Barry Rubin was one of the leading Middle East scholars and analysts of his generation.
He was also a patriot of two countries – Israel and the United States – a dissenter, and a moral and intellectual beacon for thousands of people in many lands.
Barry brought to his work a tremendous, searing energy, which made him famously prolific. This energy stayed with him throughout the illness which has now prematurely ended his life. He was still composing articles in the very last days, when his hands could no longer work the keyboard. He stayed with his chosen mission to the end.
What was the source of this extraordinary energy and commitment? It is vital to note that Barry’s work was characterized not only by its analytical depth, but also by a profound sense of moral urgency. This set him apart from the scholarly and academic mainstream. There was always a sense behind his words of some urgent wrong to be righted, or some piece of information which must be revealed and understood, with no time to waste.
There are many examples from his work which demonstrate his prescience, clarity and moral commitment.
And since he believed in backing up claims with empirical evidence, here are a few of these: In Tragedy of the Middle East, Barry expressed a cogent and extremely prescient critique of the prevailing political culture in the Arab world. Many of the points he raised in this seminal work form the basis of the claims that were raised by liberal Arab oppositionists in the first days of the “Arab Spring.”
The closed nature of regional political systems and economies, the cynical misuse of anti-American and anti-Israeli rhetoric, the vast disparities in access to wealth and power – all are noted here. Barry championed in a practical way the cause of Arab reform and liberalism in the region when it still went largely unnoticed by most analysts.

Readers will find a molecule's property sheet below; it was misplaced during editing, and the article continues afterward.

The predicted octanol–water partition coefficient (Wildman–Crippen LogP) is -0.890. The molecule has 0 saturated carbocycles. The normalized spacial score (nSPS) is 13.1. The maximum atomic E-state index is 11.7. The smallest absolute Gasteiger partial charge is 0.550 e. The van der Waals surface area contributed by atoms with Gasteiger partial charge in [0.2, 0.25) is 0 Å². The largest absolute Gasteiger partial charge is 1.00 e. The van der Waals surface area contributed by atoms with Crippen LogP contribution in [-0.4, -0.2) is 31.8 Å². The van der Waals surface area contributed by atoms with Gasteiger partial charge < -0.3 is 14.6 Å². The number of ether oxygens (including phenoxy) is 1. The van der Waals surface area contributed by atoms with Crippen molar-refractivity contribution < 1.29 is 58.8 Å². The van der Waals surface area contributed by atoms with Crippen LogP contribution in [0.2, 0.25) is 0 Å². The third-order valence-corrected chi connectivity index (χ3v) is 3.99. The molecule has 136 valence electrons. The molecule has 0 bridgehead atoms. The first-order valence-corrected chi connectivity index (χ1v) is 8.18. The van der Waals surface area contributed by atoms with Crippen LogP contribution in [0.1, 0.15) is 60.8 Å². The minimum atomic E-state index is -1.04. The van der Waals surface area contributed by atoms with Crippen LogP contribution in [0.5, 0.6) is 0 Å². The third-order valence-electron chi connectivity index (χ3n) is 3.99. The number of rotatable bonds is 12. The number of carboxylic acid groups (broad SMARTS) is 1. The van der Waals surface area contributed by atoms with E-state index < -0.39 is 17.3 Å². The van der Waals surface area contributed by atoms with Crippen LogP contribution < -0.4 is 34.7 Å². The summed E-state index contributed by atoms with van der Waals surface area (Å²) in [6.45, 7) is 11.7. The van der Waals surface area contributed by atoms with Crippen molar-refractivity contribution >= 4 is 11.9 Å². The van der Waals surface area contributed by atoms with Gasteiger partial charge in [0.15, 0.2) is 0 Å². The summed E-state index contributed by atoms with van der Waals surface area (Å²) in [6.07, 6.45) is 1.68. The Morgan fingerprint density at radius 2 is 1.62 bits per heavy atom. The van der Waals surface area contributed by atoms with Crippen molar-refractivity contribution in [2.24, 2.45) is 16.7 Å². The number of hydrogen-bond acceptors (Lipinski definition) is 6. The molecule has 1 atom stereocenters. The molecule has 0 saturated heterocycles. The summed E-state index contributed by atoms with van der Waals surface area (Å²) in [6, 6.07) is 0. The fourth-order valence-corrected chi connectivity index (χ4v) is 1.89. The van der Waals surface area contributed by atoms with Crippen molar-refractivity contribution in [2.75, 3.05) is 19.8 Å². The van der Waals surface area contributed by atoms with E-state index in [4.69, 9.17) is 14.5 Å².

At the same time, he had no illusions about the balance of political power in the Middle East and was also among the first to predict the rise to power of the Muslim Brotherhood and the acute dangers inherent therein.
Barry was similarly among the first to detect the anti-Western and anti-democratic tendencies of the Erdogan government and the AKP in Turkey. I remember him issuing a passionate, uncompromising warning in this regard on many platforms, as other scholars sought to outline what they imagined to be more “nuanced” or “measured” positions. Of course, Barry’s assessment of Turkish Prime Minister Recep Tayyip Erdogan and the nature of his ambitions is now mainstream.
In his book The Truth about Syria, Barry wrote the only serious, book-length treatment of the Assad dictatorship in Syria that sought to issue a clear moral indictment of this brutal and murderous regime. This work is in my estimation the equivalent in the Syrian context of Iraqi dissident Kenan Makiya’s famous Republic of Fear, which revealed to the world the true nature of Saddam Hussein’s regime in the 1980s.
Again, at a time when the prevailing wisdom was that Syria was a rather pleasant place, when Syrian President Bashar Assad and his wife were received by the Queen of England, when The New York Times was running long segments on Damascus and Aleppo as charming and adventurous tourist destinations, it was Barry Rubin who pulled off the mask and revealed the Assad regime for what it was.
Once again, he incurred the condescension of much of the academic community on Syria for his passionate and strident tone. And once again, events have proved him right. This book, and the moral courage of the man who wrote it, deserve far wider recognition.
Finally, Barry was among the first analysts of US politics to recognize that the Barack Obama presidency would represent a sharp break in American policymaking, rather than a continuum. He noted this when Obama was still a candidate for the Democratic nomination in 2008, and he sought to raise the alarm for what he saw as a danger both to America’s global standing and to its relationship with Israel. Again, his analysis was ahead of its time.
Barry’s writing deserves to be placed high in the canon of contemporary Middle East analysis. But there was another, more private aspect to his work, which involved his consulting with senior figures in the Israeli policymaking world, and advising and mentoring younger scholars, researchers and activists.